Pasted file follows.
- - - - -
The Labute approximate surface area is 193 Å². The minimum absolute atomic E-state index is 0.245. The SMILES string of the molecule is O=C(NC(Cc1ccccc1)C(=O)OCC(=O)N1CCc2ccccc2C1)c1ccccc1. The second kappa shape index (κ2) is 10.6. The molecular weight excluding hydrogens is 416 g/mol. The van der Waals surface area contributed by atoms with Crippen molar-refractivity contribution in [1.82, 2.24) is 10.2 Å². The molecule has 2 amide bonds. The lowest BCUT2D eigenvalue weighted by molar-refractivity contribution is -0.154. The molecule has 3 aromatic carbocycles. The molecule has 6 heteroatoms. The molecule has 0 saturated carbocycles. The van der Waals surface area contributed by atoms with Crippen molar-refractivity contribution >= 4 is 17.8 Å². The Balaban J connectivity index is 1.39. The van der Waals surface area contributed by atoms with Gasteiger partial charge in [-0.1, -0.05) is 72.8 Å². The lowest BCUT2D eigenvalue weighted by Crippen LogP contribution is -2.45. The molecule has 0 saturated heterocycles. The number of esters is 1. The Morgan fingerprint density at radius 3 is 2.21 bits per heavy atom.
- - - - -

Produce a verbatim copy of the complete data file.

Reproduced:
The Labute approximate surface area is 193 Å². The minimum absolute atomic E-state index is 0.245. The SMILES string of the molecule is O=C(NC(Cc1ccccc1)C(=O)OCC(=O)N1CCc2ccccc2C1)c1ccccc1. The second kappa shape index (κ2) is 10.6. The molecular weight excluding hydrogens is 416 g/mol. The van der Waals surface area contributed by atoms with Crippen molar-refractivity contribution in [1.82, 2.24) is 10.2 Å². The molecule has 2 amide bonds. The lowest BCUT2D eigenvalue weighted by molar-refractivity contribution is -0.154. The molecule has 3 aromatic carbocycles. The molecule has 6 heteroatoms. The molecule has 0 saturated carbocycles. The van der Waals surface area contributed by atoms with Crippen molar-refractivity contribution >= 4 is 17.8 Å². The Balaban J connectivity index is 1.39. The van der Waals surface area contributed by atoms with Gasteiger partial charge in [-0.1, -0.05) is 72.8 Å². The lowest BCUT2D eigenvalue weighted by Crippen LogP contribution is -2.45. The molecule has 0 saturated heterocycles. The number of esters is 1. The Morgan fingerprint density at radius 3 is 2.21 bits per heavy atom.